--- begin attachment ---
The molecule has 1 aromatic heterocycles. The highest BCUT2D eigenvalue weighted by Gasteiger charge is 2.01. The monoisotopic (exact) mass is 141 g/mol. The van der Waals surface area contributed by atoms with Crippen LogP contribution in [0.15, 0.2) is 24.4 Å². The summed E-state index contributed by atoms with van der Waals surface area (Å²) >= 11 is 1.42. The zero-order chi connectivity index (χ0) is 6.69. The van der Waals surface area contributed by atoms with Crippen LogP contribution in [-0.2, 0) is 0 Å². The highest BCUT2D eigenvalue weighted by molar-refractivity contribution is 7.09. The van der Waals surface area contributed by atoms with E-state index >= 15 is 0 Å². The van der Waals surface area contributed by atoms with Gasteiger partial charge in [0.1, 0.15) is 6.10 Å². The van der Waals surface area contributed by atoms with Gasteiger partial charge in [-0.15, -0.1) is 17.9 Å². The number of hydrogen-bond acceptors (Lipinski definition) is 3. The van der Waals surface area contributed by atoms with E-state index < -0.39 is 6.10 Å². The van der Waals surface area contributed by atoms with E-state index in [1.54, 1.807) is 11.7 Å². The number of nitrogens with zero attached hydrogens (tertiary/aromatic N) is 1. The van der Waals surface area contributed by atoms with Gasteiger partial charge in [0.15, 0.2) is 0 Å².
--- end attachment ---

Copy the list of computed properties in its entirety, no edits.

The molecule has 1 aromatic heterocycles. The highest BCUT2D eigenvalue weighted by Gasteiger charge is 2.01. The monoisotopic (exact) mass is 141 g/mol. The van der Waals surface area contributed by atoms with Crippen LogP contribution in [0.15, 0.2) is 24.4 Å². The summed E-state index contributed by atoms with van der Waals surface area (Å²) >= 11 is 1.42. The zero-order chi connectivity index (χ0) is 6.69. The van der Waals surface area contributed by atoms with Crippen LogP contribution in [-0.2, 0) is 0 Å². The highest BCUT2D eigenvalue weighted by molar-refractivity contribution is 7.09. The van der Waals surface area contributed by atoms with E-state index >= 15 is 0 Å². The van der Waals surface area contributed by atoms with Gasteiger partial charge in [0.1, 0.15) is 6.10 Å². The van der Waals surface area contributed by atoms with Gasteiger partial charge in [-0.15, -0.1) is 17.9 Å². The number of hydrogen-bond acceptors (Lipinski definition) is 3. The van der Waals surface area contributed by atoms with E-state index < -0.39 is 6.10 Å². The van der Waals surface area contributed by atoms with E-state index in [1.54, 1.807) is 11.7 Å². The number of nitrogens with zero attached hydrogens (tertiary/aromatic N) is 1. The van der Waals surface area contributed by atoms with Gasteiger partial charge in [0.15, 0.2) is 0 Å².